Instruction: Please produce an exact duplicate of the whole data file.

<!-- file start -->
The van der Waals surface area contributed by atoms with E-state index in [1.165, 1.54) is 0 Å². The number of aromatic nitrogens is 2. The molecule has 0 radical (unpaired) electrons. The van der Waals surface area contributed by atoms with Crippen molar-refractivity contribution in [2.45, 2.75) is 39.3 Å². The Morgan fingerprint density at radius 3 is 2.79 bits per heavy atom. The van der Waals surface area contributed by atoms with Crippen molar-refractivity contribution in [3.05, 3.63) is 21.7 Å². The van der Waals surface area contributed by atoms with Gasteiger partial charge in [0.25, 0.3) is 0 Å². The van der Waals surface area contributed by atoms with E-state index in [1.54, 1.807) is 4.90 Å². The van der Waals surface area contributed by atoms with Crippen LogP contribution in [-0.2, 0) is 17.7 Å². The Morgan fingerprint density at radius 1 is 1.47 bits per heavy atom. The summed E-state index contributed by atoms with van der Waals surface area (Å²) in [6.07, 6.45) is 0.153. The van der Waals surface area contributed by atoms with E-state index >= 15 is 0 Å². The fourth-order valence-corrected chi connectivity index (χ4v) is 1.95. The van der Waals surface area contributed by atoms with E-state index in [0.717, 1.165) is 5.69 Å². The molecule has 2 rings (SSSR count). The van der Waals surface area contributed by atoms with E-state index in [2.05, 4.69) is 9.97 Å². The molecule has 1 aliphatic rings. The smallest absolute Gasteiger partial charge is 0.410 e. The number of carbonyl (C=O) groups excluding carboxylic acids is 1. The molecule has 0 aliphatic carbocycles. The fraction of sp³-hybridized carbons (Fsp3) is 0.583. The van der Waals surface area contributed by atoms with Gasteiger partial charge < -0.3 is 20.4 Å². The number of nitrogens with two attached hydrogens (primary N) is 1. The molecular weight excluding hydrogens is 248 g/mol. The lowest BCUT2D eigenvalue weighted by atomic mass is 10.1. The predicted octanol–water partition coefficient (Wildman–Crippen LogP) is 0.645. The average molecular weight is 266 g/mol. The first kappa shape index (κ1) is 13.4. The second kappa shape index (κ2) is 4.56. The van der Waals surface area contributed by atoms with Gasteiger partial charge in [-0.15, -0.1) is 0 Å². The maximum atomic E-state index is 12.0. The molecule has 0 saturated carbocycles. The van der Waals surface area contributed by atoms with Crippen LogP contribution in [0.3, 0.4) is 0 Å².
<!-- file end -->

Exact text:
The van der Waals surface area contributed by atoms with E-state index in [1.165, 1.54) is 0 Å². The number of aromatic nitrogens is 2. The molecule has 0 radical (unpaired) electrons. The van der Waals surface area contributed by atoms with Crippen molar-refractivity contribution in [2.45, 2.75) is 39.3 Å². The Morgan fingerprint density at radius 3 is 2.79 bits per heavy atom. The van der Waals surface area contributed by atoms with Crippen molar-refractivity contribution in [3.05, 3.63) is 21.7 Å². The van der Waals surface area contributed by atoms with Gasteiger partial charge in [0.25, 0.3) is 0 Å². The van der Waals surface area contributed by atoms with E-state index in [1.54, 1.807) is 4.90 Å². The van der Waals surface area contributed by atoms with Crippen LogP contribution in [-0.2, 0) is 17.7 Å². The Morgan fingerprint density at radius 1 is 1.47 bits per heavy atom. The summed E-state index contributed by atoms with van der Waals surface area (Å²) in [6.07, 6.45) is 0.153. The van der Waals surface area contributed by atoms with E-state index >= 15 is 0 Å². The fourth-order valence-corrected chi connectivity index (χ4v) is 1.95. The van der Waals surface area contributed by atoms with E-state index in [0.717, 1.165) is 5.69 Å². The molecule has 2 rings (SSSR count). The van der Waals surface area contributed by atoms with E-state index in [2.05, 4.69) is 9.97 Å². The molecule has 1 aliphatic rings. The smallest absolute Gasteiger partial charge is 0.410 e. The number of carbonyl (C=O) groups excluding carboxylic acids is 1. The molecule has 0 aliphatic carbocycles. The fraction of sp³-hybridized carbons (Fsp3) is 0.583. The van der Waals surface area contributed by atoms with Gasteiger partial charge < -0.3 is 20.4 Å². The number of nitrogens with two attached hydrogens (primary N) is 1. The molecular weight excluding hydrogens is 248 g/mol. The lowest BCUT2D eigenvalue weighted by atomic mass is 10.1. The predicted octanol–water partition coefficient (Wildman–Crippen LogP) is 0.645. The average molecular weight is 266 g/mol. The first kappa shape index (κ1) is 13.4. The second kappa shape index (κ2) is 4.56. The van der Waals surface area contributed by atoms with Gasteiger partial charge in [-0.15, -0.1) is 0 Å². The maximum atomic E-state index is 12.0. The molecule has 0 saturated carbocycles. The van der Waals surface area contributed by atoms with Crippen LogP contribution in [0.3, 0.4) is 0 Å².